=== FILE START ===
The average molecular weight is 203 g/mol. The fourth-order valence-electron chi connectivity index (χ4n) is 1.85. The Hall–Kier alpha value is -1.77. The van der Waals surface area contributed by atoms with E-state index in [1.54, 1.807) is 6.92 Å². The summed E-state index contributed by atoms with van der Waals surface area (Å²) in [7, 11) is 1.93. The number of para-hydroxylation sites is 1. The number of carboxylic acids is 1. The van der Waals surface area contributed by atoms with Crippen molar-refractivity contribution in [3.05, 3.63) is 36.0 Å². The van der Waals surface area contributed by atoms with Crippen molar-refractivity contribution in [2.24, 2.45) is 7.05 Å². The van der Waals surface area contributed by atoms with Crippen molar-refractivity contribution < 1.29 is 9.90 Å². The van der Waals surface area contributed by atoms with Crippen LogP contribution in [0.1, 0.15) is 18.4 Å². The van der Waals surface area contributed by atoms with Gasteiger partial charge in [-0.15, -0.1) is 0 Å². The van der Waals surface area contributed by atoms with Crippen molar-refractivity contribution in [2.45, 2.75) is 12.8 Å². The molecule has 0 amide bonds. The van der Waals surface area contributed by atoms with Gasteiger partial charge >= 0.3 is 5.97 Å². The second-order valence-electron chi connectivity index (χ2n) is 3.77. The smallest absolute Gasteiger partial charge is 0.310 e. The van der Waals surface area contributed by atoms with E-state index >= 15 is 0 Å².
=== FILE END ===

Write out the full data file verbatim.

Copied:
The average molecular weight is 203 g/mol. The fourth-order valence-electron chi connectivity index (χ4n) is 1.85. The Hall–Kier alpha value is -1.77. The van der Waals surface area contributed by atoms with E-state index in [1.54, 1.807) is 6.92 Å². The summed E-state index contributed by atoms with van der Waals surface area (Å²) in [7, 11) is 1.93. The number of para-hydroxylation sites is 1. The number of carboxylic acids is 1. The van der Waals surface area contributed by atoms with Crippen molar-refractivity contribution in [3.05, 3.63) is 36.0 Å². The van der Waals surface area contributed by atoms with Crippen molar-refractivity contribution in [2.24, 2.45) is 7.05 Å². The van der Waals surface area contributed by atoms with Crippen molar-refractivity contribution < 1.29 is 9.90 Å². The van der Waals surface area contributed by atoms with Crippen LogP contribution in [0.1, 0.15) is 18.4 Å². The van der Waals surface area contributed by atoms with Gasteiger partial charge in [-0.15, -0.1) is 0 Å². The van der Waals surface area contributed by atoms with Crippen molar-refractivity contribution in [2.45, 2.75) is 12.8 Å². The molecule has 0 amide bonds. The van der Waals surface area contributed by atoms with Gasteiger partial charge >= 0.3 is 5.97 Å². The second-order valence-electron chi connectivity index (χ2n) is 3.77. The smallest absolute Gasteiger partial charge is 0.310 e. The van der Waals surface area contributed by atoms with E-state index >= 15 is 0 Å².